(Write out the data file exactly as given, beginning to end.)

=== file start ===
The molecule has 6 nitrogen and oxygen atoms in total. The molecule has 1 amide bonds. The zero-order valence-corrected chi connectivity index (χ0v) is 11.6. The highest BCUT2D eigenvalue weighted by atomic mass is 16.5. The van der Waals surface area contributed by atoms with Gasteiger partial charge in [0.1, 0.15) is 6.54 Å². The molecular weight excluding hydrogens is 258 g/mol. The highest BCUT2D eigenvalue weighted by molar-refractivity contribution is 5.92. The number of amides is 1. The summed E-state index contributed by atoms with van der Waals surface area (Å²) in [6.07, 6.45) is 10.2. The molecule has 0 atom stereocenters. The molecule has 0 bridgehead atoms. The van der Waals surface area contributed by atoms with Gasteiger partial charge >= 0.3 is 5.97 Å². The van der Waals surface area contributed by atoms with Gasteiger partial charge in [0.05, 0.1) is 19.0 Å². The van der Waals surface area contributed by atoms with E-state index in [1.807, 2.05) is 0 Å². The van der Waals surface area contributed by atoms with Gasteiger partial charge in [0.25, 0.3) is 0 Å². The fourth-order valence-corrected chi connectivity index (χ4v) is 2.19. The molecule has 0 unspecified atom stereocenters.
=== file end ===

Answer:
The molecule has 6 nitrogen and oxygen atoms in total. The molecule has 1 amide bonds. The zero-order valence-corrected chi connectivity index (χ0v) is 11.6. The highest BCUT2D eigenvalue weighted by atomic mass is 16.5. The van der Waals surface area contributed by atoms with Gasteiger partial charge in [0.1, 0.15) is 6.54 Å². The molecular weight excluding hydrogens is 258 g/mol. The highest BCUT2D eigenvalue weighted by molar-refractivity contribution is 5.92. The number of amides is 1. The summed E-state index contributed by atoms with van der Waals surface area (Å²) in [6.07, 6.45) is 10.2. The molecule has 0 atom stereocenters. The molecule has 0 bridgehead atoms. The van der Waals surface area contributed by atoms with Gasteiger partial charge >= 0.3 is 5.97 Å². The van der Waals surface area contributed by atoms with Gasteiger partial charge in [0.05, 0.1) is 19.0 Å². The van der Waals surface area contributed by atoms with E-state index in [1.807, 2.05) is 0 Å². The van der Waals surface area contributed by atoms with Gasteiger partial charge in [0.25, 0.3) is 0 Å². The fourth-order valence-corrected chi connectivity index (χ4v) is 2.19. The molecule has 0 unspecified atom stereocenters.